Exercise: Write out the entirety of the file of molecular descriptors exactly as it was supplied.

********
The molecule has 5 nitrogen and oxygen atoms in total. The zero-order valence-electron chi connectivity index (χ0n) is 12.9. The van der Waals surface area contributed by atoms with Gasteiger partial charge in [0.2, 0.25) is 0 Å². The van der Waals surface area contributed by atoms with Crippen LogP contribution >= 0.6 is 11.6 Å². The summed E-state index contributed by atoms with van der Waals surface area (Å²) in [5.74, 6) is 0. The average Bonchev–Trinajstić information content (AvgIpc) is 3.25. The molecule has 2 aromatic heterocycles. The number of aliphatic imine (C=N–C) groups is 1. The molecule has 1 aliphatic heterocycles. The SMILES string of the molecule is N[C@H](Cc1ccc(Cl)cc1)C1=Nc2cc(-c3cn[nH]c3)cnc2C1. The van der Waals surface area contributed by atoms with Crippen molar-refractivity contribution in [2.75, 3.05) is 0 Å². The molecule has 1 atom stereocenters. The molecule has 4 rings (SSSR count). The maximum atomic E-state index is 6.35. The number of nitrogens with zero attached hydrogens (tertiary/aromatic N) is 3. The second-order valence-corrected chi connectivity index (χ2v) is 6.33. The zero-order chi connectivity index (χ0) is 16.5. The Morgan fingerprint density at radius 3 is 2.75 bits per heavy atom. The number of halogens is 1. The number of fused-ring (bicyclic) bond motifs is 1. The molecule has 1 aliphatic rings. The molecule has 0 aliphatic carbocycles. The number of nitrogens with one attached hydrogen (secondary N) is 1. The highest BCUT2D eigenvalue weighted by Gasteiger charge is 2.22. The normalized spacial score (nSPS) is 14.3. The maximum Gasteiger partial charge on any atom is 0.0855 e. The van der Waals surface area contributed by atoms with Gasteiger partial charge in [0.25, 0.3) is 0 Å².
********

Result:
The molecule has 5 nitrogen and oxygen atoms in total. The zero-order valence-electron chi connectivity index (χ0n) is 12.9. The van der Waals surface area contributed by atoms with Gasteiger partial charge in [0.2, 0.25) is 0 Å². The van der Waals surface area contributed by atoms with Crippen LogP contribution >= 0.6 is 11.6 Å². The summed E-state index contributed by atoms with van der Waals surface area (Å²) in [5.74, 6) is 0. The average Bonchev–Trinajstić information content (AvgIpc) is 3.25. The molecule has 2 aromatic heterocycles. The number of aliphatic imine (C=N–C) groups is 1. The molecule has 1 aliphatic heterocycles. The SMILES string of the molecule is N[C@H](Cc1ccc(Cl)cc1)C1=Nc2cc(-c3cn[nH]c3)cnc2C1. The van der Waals surface area contributed by atoms with Crippen molar-refractivity contribution in [2.75, 3.05) is 0 Å². The molecule has 1 atom stereocenters. The molecule has 4 rings (SSSR count). The maximum atomic E-state index is 6.35. The number of nitrogens with zero attached hydrogens (tertiary/aromatic N) is 3. The second-order valence-corrected chi connectivity index (χ2v) is 6.33. The zero-order chi connectivity index (χ0) is 16.5. The Morgan fingerprint density at radius 3 is 2.75 bits per heavy atom. The number of halogens is 1. The number of fused-ring (bicyclic) bond motifs is 1. The molecule has 1 aliphatic rings. The molecule has 0 aliphatic carbocycles. The number of nitrogens with one attached hydrogen (secondary N) is 1. The highest BCUT2D eigenvalue weighted by Gasteiger charge is 2.22. The normalized spacial score (nSPS) is 14.3. The maximum Gasteiger partial charge on any atom is 0.0855 e. The van der Waals surface area contributed by atoms with Gasteiger partial charge in [0.25, 0.3) is 0 Å².